Kid Cudi - Mr. Rager

Now here was a pleasant surprise - while Man on the Moon 2 is by no means perfect, it shadows its predecessor simply because Scott Mescudi has gotten better at embracing his strengths. On tracks like this one, he absolutely nails it with the production, the harmonization, and themes of loneliness and alienation, without indulging in any one quality too much. His listless vocal and the intricate, downtrodden beat go together perfectly, and unlike several moments on his debut, it never goes over the top.

Home Video - The Automatic Process

The title track off of Home Video's long awaited new album starts out with what sounds like a typical euro-trash hook, but the way it's built upon is truly remarkable. Even with the band's notoriously minimalistic style, vocalist Collin Ruffino's voice is weighed down with unmistakable despair, which in a recent interview he chalked up as an attempt to reflect the current state of the world through personal struggle. Once the snare drum and guitar kick, the song just takes off, and you can really feel what Ruffino is trying to express.

Iron & Wine - Walking Far from Home

Yet another tantalizing new single hinting at greatness to come, Walking Far from Home shows Sam Beam trying on a new sound, keeping the band behind him and dropping the intimate, potentially haunting aura that he's been known for through his career. Walking hinges more on its lyrics than the cleverly progressing music, though - it's very impressive how Beam draws out such intense introspection from merely observing (Sam Beam? Yup! Just sits there all day, singin' about what he sees...), and with how Sufjan Stevens branched out so brilliantly this year, it'll be interesting to see what Beam's got up his sleeve.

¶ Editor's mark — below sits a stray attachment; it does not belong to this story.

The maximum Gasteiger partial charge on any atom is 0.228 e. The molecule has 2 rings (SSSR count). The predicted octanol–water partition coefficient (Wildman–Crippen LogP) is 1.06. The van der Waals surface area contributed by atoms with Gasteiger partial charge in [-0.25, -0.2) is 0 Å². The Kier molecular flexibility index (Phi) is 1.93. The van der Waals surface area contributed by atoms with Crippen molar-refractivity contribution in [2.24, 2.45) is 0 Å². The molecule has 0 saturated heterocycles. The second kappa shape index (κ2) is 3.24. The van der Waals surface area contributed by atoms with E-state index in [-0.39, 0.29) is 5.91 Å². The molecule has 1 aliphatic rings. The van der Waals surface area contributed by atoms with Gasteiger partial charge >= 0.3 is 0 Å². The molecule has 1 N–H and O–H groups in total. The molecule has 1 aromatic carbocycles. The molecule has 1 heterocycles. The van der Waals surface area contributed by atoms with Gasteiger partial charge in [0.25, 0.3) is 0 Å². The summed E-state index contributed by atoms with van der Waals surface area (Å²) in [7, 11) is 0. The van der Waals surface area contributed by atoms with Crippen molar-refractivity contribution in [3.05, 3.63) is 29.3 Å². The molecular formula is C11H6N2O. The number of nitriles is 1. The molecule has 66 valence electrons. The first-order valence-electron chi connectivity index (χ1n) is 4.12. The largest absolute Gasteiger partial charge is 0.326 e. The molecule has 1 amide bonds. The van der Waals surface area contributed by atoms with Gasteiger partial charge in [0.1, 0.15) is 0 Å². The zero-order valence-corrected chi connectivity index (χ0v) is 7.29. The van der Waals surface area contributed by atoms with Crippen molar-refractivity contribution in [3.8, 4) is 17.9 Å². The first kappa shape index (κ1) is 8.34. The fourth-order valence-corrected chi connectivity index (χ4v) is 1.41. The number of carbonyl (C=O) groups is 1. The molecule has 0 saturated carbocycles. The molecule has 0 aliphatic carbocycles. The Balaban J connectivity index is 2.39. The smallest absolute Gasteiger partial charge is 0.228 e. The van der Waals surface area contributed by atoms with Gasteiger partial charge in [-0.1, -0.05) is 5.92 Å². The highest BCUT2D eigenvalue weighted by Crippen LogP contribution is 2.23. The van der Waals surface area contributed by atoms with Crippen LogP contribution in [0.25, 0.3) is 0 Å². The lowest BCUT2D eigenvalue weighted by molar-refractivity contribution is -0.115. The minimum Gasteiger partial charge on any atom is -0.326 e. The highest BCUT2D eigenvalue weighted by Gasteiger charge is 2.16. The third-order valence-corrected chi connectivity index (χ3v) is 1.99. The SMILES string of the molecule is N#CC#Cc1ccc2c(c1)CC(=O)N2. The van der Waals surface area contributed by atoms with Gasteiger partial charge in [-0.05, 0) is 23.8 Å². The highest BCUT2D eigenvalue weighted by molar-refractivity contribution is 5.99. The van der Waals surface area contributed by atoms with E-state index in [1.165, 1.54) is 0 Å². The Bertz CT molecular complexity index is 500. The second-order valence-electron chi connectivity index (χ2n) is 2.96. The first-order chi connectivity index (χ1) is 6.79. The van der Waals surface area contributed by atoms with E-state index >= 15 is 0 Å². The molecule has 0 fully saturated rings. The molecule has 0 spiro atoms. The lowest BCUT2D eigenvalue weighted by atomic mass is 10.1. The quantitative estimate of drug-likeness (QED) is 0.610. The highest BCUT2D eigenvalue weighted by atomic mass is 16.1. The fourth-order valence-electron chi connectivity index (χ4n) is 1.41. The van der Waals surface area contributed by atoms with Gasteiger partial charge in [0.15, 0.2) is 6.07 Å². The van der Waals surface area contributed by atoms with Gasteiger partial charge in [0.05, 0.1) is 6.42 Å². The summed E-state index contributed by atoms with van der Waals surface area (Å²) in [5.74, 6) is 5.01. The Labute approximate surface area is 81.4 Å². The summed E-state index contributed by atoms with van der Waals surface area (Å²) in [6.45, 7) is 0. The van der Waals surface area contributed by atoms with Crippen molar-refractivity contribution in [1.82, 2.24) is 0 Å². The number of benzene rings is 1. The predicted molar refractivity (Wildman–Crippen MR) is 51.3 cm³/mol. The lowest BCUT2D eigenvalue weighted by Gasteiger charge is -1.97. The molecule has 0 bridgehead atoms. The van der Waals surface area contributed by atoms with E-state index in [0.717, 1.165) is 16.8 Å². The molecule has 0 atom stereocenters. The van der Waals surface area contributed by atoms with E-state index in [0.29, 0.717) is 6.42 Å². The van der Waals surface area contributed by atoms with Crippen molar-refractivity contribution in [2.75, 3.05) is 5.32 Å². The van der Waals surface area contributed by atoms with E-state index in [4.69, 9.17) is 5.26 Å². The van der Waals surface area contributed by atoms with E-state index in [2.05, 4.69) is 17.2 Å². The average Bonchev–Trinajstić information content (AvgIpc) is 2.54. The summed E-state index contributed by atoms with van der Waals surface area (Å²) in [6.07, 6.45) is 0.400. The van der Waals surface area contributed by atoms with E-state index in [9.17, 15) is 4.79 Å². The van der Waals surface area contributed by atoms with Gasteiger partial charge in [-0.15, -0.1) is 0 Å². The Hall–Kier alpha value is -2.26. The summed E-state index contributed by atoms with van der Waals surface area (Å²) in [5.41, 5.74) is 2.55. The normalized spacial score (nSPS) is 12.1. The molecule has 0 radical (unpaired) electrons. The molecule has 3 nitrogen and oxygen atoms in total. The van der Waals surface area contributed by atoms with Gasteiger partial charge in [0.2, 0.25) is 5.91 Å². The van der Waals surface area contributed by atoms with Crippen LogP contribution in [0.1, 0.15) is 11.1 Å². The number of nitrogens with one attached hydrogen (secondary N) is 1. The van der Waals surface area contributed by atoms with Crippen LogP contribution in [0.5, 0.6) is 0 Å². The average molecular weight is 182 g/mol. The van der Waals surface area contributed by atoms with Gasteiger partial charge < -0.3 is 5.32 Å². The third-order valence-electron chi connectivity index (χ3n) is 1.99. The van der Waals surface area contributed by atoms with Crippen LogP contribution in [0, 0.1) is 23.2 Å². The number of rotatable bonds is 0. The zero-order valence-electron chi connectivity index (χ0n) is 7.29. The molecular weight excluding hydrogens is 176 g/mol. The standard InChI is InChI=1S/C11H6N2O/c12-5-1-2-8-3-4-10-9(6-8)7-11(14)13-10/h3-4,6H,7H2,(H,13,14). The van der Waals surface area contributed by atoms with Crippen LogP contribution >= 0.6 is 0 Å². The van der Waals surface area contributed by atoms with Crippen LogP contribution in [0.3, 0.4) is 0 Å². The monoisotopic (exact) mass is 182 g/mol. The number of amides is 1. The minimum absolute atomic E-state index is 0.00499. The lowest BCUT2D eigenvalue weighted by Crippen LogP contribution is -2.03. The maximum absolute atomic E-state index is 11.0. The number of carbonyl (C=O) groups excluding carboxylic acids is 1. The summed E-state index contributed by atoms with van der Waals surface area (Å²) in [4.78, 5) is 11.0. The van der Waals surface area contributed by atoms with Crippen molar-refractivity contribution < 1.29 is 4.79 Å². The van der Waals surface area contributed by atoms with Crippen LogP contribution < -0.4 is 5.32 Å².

Kanye West - So Appalled

Kanye and his slew of guests (who, even without the RZA's quick appearance near the track's conclusion, all display a trade-off worthy of comparison to the Wu-Tang Clan) all say it best - this song is fucking ridiculous. Everybody does such a great job (Jay-Z's verse in particular is excellent), and Kanye really outdid himself with the beat; it has this intense air of paranoia about it and doesn't let up once throughout its six-plus minute length. Just another example of why this album is far and away the best thing the man's ever done.

The National - You Were a Kindness

The reissue of The National's jaw-dropping album High Violet has a good number of previously unreleased tracks to boast, with You Were a Kindness resting easy at the top of the heap. Yet another tale of mourning over a departed lover, Matt Berninger delivers one devastating line after another ("I was careful, but nothing is harmless," "Why would you shatter somebody like me," "It doesn't work that way, don't leave me here alone," etc.) with the band's gorgeous harmonization backing him up along with a somber piano, guitars, and (I think?) an organ. This one is a heartbreaker, plain and simple.